What will happen: He’ll stay and rot on the bench ‘til he’s 36 (3 years), playing only in Carling Cup matches. See Fereira, Paolo.

Romelu Lukaku (#18): The kid has talent. Chelsea probably overpaid for the Anderlecht wunderkind, but how could they not? They were buying the story, too; including the priceless Youtube video of Lukaku crying on a Bridge visit.
What should happen: The ‘ultimate Chelsea fan’ should stay for his whole career, score bags of goals and take a spot on the touchline.
What will happen: It’s hard to say, but I fear the money and stardom will get to him and he’ll sell out for La Liga once he’s fully developed.

Salomon Kalou (#21): After enough time, potential is crystallized and becomes ability. Kalou’s not that young anymore, and he still hasn’t developed into anything near a complete player.
What should happen: Like Drogba, he should be sold in January to any willing bidder. A team like Stoke or Sunderland would be a great fit for Kalou.
What will happen: He’ll stay through the season and ship out to France or Italy.

Daniel Sturridge (#23): One of my favorite things about AVB’s reign is that he has finally kept Daniel Sturridge on the payroll. Sturridge—who just received his first England call up—is among the most talented players in the league. He is a bit rash in his decision making, but that makes him even harder to defend.
What should happen: He’s excelled out on the wing, cutting inside—keep him there! He and Lukaku are the future.
What will happen: It depends on the manager. AVB loves him, but a manager who prefers more traditional wingers would probably use him as a deputy for Torres, which would result in a move.

Nicolas Anelka (#39): It’s bittersweet, because Anelka has finally found a home for his restless heart in West London. He’s been a solid player for Chelsea since signing from Bolton, discounting some big errors in crucial moments. Still, 33 years old is too old for a role player—it’d be better to keep someone with more upside.
What should happen: Keep him ‘til the summer.
What will happen: Probably that. Drogba is declining faster, and Anelka has some dynamism off the bench. The new style of play also suits him more than Didier. He’ll cash in with a big money move Stateside, or to Qatar.

Alone in a crowd

On Fan Appreciation night, the team from Boston hobbled across the finish line, slumping to another humiliating defeat at home. It was a fitting end to an infamous season–hobbled by injury and underperformance, a stacked team snatched defeat from the jaws of victory.

Outside of the stadium, nobody noticed.

Boston is generally revered as the current epicenter of sports success. Across the four ‘major’ sports in the United States, the city (and surrounding area) has claimed seven titles and 29 playoff berths since 2001. Last month, ESPN the magazine’s cover hailed it as ‘America’s Most Dominant Sports City.’

The New England Revolution are the outlier. In a town where titles talk, the Revolution have never won the league. Two years in a row, they haven’t even made the playoffs.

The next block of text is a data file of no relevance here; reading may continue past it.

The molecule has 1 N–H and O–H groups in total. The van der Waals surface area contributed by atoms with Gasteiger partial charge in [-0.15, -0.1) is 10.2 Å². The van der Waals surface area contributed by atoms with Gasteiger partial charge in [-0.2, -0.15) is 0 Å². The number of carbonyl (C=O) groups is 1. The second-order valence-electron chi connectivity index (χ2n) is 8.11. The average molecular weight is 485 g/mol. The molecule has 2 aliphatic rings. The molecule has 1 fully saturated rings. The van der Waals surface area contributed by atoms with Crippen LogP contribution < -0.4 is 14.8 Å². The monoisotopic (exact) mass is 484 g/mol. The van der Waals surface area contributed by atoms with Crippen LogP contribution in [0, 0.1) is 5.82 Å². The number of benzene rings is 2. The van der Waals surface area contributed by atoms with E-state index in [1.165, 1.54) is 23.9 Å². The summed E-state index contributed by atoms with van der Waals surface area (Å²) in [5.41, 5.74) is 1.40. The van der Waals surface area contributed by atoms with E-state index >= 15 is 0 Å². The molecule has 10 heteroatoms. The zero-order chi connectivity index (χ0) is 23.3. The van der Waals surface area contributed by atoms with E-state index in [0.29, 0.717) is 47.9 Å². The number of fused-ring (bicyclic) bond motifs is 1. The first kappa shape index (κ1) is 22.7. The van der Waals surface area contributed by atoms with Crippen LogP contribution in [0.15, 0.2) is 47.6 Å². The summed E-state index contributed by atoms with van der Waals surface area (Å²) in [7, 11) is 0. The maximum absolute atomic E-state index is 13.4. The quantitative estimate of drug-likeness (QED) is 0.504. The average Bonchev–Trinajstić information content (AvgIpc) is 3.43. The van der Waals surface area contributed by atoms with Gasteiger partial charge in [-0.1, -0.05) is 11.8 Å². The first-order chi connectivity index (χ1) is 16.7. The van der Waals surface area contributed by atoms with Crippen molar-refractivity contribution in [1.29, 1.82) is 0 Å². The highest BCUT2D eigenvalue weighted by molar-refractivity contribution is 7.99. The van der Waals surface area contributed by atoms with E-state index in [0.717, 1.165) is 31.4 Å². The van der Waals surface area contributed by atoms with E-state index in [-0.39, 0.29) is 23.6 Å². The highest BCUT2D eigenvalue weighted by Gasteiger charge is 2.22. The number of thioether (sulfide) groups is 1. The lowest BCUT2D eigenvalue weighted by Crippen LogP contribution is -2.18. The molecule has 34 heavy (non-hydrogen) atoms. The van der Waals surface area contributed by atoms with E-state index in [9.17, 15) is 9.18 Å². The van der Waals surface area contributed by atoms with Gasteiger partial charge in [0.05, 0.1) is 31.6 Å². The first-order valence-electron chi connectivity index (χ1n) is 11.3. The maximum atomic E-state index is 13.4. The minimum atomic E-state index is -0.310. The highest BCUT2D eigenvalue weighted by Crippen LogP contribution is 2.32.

While the Red Sox hold the record for most consecutive sell-outs in MLB, the Revs struggle to seat 14,000 in a 82,000 seat stadium. Their home games are remarkable in their unremarkable characteristics–how fast you can get in and out of the parking lot, the availability of tickets, and the ease with which you can make out the chatter on the field.

After watching the dejected 2011 team hang their heads as they left the field to near-silence, the thought pervaded–why doesn’t Boston care about the Revolution?

Some will try to cite the facile–soccer hasn’t taken off in America. This vague argument of the turn of the millennium is now plainly untrue: median and average attendance figures in the MLS are at an all-time high. Teams like the Portland Timbers, the Seattle Sounders, and Toronto FC consistently sell out their matches. Seattle averages more than 37,000 fans per game–more than triple the Revolution. Sporting Kansas City registered 70% growth in ticket sales this season. MLS attendance averages have now leapfrogged both the NBA and the NHL–only trailing MLB and the NFL.

It’s not a case of building a fan base, either. The Revolution is one of only ten “charter” teams in MLS. Most of the teams that break the attendance records are actually the newer teams, like Seattle and Portland. Exposure to the locality is also in the Revs favor. Get this: the Revolution is the only MLS team in the league’s history to have every single home match televised.

Let’s take a look at the team, then. The head coach, Steve Nicol, has some commonalities with recently ousted Red Sox manager Terry Francona–both presided over their respective team’s most successful periods before eventually sliding into the mire. Francona led the Red Sox to two World Series titles; Nicol took the Revs to the finals four times.

Nicol is one of the original faces of the MLS. Since taking over full-time in 2002, the team only finished outside third place in the regular season three times–in this golden period, the Revs made at least the Conference semi-finals eight years in a row.

Nicol’s reputation preceded him–he’s a Liverpool legend, voted 39th in a fan poll of favorite LFC players. A likable guy with a big reputation, he earned the honor of the Football Writers’ Footballer of the Year in 1989, bestowed upon the experts’ pick for best player in the English Premier League. Does any of this matter for the Revolution? In a word: yes.

In any sport, but particularly a fledgling league with enormous potential for growth, the public perception of a head coach is vital. The league is trying to attract top young talent; once lured, the players often decide based on the coach.

Nicol has cemented this idea, even through the unsuccessful past two seasons. This year specifically, Nicol attracted one of the premier American talents: Benny Feilhaber. Feilhaber could be likened to Steve Nash–he’s a relatively small, graceful player with a remarkable gift for playmaking. At times he’s been touted as the “future” of American soccer, but after injury problems, he was looking to rebuild in the MLS. He chose Nicol’s Revolution, despite the fact that the team was floundering.

Feilhaber doesn’t have the prestige of David Beckham, but a marquee signing usually means public attention. For Benny and the Revs, it didn’t. Further on in the season, they were given a new opportunity to try and capture the local eye; Nicol gave 16-year old Leominster High School student Diego Fagundez his debut. And he scored.

The marketability of the moment was absurd, and the Revs tried to capitalize. Diego-centric promotions abounded, but there was only a small ripple of attention.

In this state, the season ended, with the Revs registering their worst season in history. Reports of their troubles went unnoticed, buried under inexorable dissections of beer in the Red Sox clubhouse and petulant sniping in the NBA labor negotiations. Come March, Nicol and the boys will be back, and they’ll toil away in a stadium that feels as rented as the support.